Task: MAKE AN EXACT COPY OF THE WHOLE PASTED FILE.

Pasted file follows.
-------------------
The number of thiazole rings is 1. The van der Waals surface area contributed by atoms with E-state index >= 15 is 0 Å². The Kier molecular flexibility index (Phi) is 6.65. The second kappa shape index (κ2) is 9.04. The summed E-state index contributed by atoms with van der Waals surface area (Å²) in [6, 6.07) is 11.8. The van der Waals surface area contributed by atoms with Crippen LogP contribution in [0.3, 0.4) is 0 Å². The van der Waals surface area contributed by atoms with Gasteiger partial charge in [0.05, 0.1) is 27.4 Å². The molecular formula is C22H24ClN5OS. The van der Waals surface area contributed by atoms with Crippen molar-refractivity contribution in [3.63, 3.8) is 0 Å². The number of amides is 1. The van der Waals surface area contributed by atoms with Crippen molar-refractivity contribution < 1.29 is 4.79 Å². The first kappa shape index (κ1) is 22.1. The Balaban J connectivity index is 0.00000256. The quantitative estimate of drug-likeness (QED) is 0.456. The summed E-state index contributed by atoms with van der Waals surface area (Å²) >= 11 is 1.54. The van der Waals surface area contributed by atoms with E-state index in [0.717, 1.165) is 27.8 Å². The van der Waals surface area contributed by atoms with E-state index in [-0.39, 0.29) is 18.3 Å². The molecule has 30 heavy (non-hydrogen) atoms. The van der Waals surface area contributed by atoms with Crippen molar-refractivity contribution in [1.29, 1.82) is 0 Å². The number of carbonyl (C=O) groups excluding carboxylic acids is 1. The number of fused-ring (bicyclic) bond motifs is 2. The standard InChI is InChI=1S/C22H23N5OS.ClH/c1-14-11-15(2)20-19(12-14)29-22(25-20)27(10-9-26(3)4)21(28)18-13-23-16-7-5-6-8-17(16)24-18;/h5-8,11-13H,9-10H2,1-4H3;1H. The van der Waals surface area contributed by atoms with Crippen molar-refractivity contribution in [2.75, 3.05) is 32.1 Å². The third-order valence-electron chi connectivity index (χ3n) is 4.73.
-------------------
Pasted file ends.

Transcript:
The number of thiazole rings is 1. The van der Waals surface area contributed by atoms with E-state index >= 15 is 0 Å². The Kier molecular flexibility index (Phi) is 6.65. The second kappa shape index (κ2) is 9.04. The summed E-state index contributed by atoms with van der Waals surface area (Å²) in [6, 6.07) is 11.8. The van der Waals surface area contributed by atoms with Crippen LogP contribution in [0.3, 0.4) is 0 Å². The van der Waals surface area contributed by atoms with Gasteiger partial charge in [0.05, 0.1) is 27.4 Å². The molecular formula is C22H24ClN5OS. The van der Waals surface area contributed by atoms with Crippen molar-refractivity contribution in [3.63, 3.8) is 0 Å². The number of amides is 1. The van der Waals surface area contributed by atoms with Crippen molar-refractivity contribution < 1.29 is 4.79 Å². The first kappa shape index (κ1) is 22.1. The Balaban J connectivity index is 0.00000256. The quantitative estimate of drug-likeness (QED) is 0.456. The summed E-state index contributed by atoms with van der Waals surface area (Å²) >= 11 is 1.54. The van der Waals surface area contributed by atoms with E-state index in [0.717, 1.165) is 27.8 Å². The van der Waals surface area contributed by atoms with E-state index in [-0.39, 0.29) is 18.3 Å². The molecule has 30 heavy (non-hydrogen) atoms. The van der Waals surface area contributed by atoms with Crippen molar-refractivity contribution in [1.29, 1.82) is 0 Å². The number of carbonyl (C=O) groups excluding carboxylic acids is 1. The number of fused-ring (bicyclic) bond motifs is 2. The standard InChI is InChI=1S/C22H23N5OS.ClH/c1-14-11-15(2)20-19(12-14)29-22(25-20)27(10-9-26(3)4)21(28)18-13-23-16-7-5-6-8-17(16)24-18;/h5-8,11-13H,9-10H2,1-4H3;1H. The van der Waals surface area contributed by atoms with Crippen molar-refractivity contribution in [2.75, 3.05) is 32.1 Å². The third-order valence-electron chi connectivity index (χ3n) is 4.73.